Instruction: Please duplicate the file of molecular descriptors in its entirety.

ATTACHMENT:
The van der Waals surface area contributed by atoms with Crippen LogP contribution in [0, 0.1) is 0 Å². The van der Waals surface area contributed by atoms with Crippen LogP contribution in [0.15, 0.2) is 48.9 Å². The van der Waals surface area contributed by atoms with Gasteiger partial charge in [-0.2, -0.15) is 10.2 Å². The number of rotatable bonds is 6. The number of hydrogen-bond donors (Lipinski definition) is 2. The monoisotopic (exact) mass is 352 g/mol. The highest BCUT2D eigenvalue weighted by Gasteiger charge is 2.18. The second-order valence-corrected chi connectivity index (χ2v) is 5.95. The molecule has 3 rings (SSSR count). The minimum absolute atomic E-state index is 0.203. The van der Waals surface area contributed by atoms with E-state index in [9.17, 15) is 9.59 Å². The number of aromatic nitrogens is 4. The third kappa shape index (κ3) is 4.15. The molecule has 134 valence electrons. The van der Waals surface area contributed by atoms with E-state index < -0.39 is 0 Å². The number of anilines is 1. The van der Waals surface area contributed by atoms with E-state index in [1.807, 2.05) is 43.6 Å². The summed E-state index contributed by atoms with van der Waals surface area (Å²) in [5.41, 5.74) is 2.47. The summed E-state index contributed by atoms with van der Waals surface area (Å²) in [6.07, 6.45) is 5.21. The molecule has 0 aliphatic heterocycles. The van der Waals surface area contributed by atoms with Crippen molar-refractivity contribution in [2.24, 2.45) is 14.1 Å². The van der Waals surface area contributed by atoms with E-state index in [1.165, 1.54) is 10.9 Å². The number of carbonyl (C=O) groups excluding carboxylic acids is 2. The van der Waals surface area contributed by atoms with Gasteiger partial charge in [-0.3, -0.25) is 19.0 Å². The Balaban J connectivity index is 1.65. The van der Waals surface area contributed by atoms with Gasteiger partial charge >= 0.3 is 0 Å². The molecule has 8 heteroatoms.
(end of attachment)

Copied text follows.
The van der Waals surface area contributed by atoms with Crippen LogP contribution in [0, 0.1) is 0 Å². The van der Waals surface area contributed by atoms with Crippen LogP contribution in [0.15, 0.2) is 48.9 Å². The van der Waals surface area contributed by atoms with Gasteiger partial charge in [-0.2, -0.15) is 10.2 Å². The number of rotatable bonds is 6. The number of hydrogen-bond donors (Lipinski definition) is 2. The monoisotopic (exact) mass is 352 g/mol. The highest BCUT2D eigenvalue weighted by Gasteiger charge is 2.18. The second-order valence-corrected chi connectivity index (χ2v) is 5.95. The molecule has 3 rings (SSSR count). The minimum absolute atomic E-state index is 0.203. The van der Waals surface area contributed by atoms with E-state index in [9.17, 15) is 9.59 Å². The number of aromatic nitrogens is 4. The third kappa shape index (κ3) is 4.15. The molecule has 134 valence electrons. The van der Waals surface area contributed by atoms with E-state index < -0.39 is 0 Å². The number of anilines is 1. The van der Waals surface area contributed by atoms with E-state index in [1.807, 2.05) is 43.6 Å². The summed E-state index contributed by atoms with van der Waals surface area (Å²) in [5.41, 5.74) is 2.47. The summed E-state index contributed by atoms with van der Waals surface area (Å²) in [6.07, 6.45) is 5.21. The molecule has 0 aliphatic heterocycles. The van der Waals surface area contributed by atoms with Crippen molar-refractivity contribution in [2.24, 2.45) is 14.1 Å². The van der Waals surface area contributed by atoms with E-state index in [1.165, 1.54) is 10.9 Å². The number of carbonyl (C=O) groups excluding carboxylic acids is 2. The van der Waals surface area contributed by atoms with Gasteiger partial charge in [-0.3, -0.25) is 19.0 Å². The Balaban J connectivity index is 1.65. The van der Waals surface area contributed by atoms with Gasteiger partial charge >= 0.3 is 0 Å². The molecule has 8 heteroatoms.